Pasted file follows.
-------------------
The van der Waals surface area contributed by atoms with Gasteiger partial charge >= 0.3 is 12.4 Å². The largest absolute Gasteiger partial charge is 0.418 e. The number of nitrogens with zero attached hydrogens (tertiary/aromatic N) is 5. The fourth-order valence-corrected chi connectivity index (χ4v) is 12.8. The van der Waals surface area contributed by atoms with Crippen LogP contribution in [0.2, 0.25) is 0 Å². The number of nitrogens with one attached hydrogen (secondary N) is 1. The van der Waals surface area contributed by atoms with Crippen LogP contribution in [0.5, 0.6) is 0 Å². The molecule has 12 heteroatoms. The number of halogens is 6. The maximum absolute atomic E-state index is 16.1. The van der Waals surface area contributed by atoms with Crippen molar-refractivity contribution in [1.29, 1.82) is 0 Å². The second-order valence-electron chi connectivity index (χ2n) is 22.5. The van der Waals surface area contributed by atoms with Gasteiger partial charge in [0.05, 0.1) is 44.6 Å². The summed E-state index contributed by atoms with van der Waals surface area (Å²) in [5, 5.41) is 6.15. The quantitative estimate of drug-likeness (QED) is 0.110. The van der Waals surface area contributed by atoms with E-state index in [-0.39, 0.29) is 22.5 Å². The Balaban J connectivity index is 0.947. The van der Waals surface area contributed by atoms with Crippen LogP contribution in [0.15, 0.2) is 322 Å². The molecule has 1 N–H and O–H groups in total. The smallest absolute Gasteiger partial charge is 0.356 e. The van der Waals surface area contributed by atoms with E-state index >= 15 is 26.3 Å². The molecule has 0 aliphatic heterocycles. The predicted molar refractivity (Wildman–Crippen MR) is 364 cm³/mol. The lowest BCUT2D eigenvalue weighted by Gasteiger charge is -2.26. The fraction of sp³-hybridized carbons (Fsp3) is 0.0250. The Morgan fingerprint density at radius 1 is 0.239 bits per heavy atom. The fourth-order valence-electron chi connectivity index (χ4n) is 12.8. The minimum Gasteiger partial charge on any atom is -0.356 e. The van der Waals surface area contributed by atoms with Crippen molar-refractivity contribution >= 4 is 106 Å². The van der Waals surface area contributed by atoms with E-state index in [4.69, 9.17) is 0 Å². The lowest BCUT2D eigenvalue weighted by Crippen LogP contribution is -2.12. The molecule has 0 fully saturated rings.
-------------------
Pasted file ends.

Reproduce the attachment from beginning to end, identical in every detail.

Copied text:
The van der Waals surface area contributed by atoms with Gasteiger partial charge >= 0.3 is 12.4 Å². The largest absolute Gasteiger partial charge is 0.418 e. The number of nitrogens with zero attached hydrogens (tertiary/aromatic N) is 5. The fourth-order valence-corrected chi connectivity index (χ4v) is 12.8. The van der Waals surface area contributed by atoms with Crippen LogP contribution in [0.2, 0.25) is 0 Å². The number of nitrogens with one attached hydrogen (secondary N) is 1. The van der Waals surface area contributed by atoms with Crippen LogP contribution in [0.5, 0.6) is 0 Å². The molecule has 12 heteroatoms. The number of halogens is 6. The maximum absolute atomic E-state index is 16.1. The van der Waals surface area contributed by atoms with Crippen molar-refractivity contribution in [1.29, 1.82) is 0 Å². The second-order valence-electron chi connectivity index (χ2n) is 22.5. The van der Waals surface area contributed by atoms with Gasteiger partial charge in [0.05, 0.1) is 44.6 Å². The summed E-state index contributed by atoms with van der Waals surface area (Å²) in [5, 5.41) is 6.15. The quantitative estimate of drug-likeness (QED) is 0.110. The van der Waals surface area contributed by atoms with E-state index in [-0.39, 0.29) is 22.5 Å². The Balaban J connectivity index is 0.947. The van der Waals surface area contributed by atoms with Crippen LogP contribution in [0.15, 0.2) is 322 Å². The molecule has 1 N–H and O–H groups in total. The smallest absolute Gasteiger partial charge is 0.356 e. The van der Waals surface area contributed by atoms with E-state index >= 15 is 26.3 Å². The molecule has 0 aliphatic heterocycles. The predicted molar refractivity (Wildman–Crippen MR) is 364 cm³/mol. The lowest BCUT2D eigenvalue weighted by Gasteiger charge is -2.26. The fraction of sp³-hybridized carbons (Fsp3) is 0.0250. The Morgan fingerprint density at radius 1 is 0.239 bits per heavy atom. The fourth-order valence-electron chi connectivity index (χ4n) is 12.8. The minimum Gasteiger partial charge on any atom is -0.356 e. The van der Waals surface area contributed by atoms with Crippen molar-refractivity contribution >= 4 is 106 Å². The van der Waals surface area contributed by atoms with E-state index in [4.69, 9.17) is 0 Å². The lowest BCUT2D eigenvalue weighted by Crippen LogP contribution is -2.12. The molecule has 0 fully saturated rings.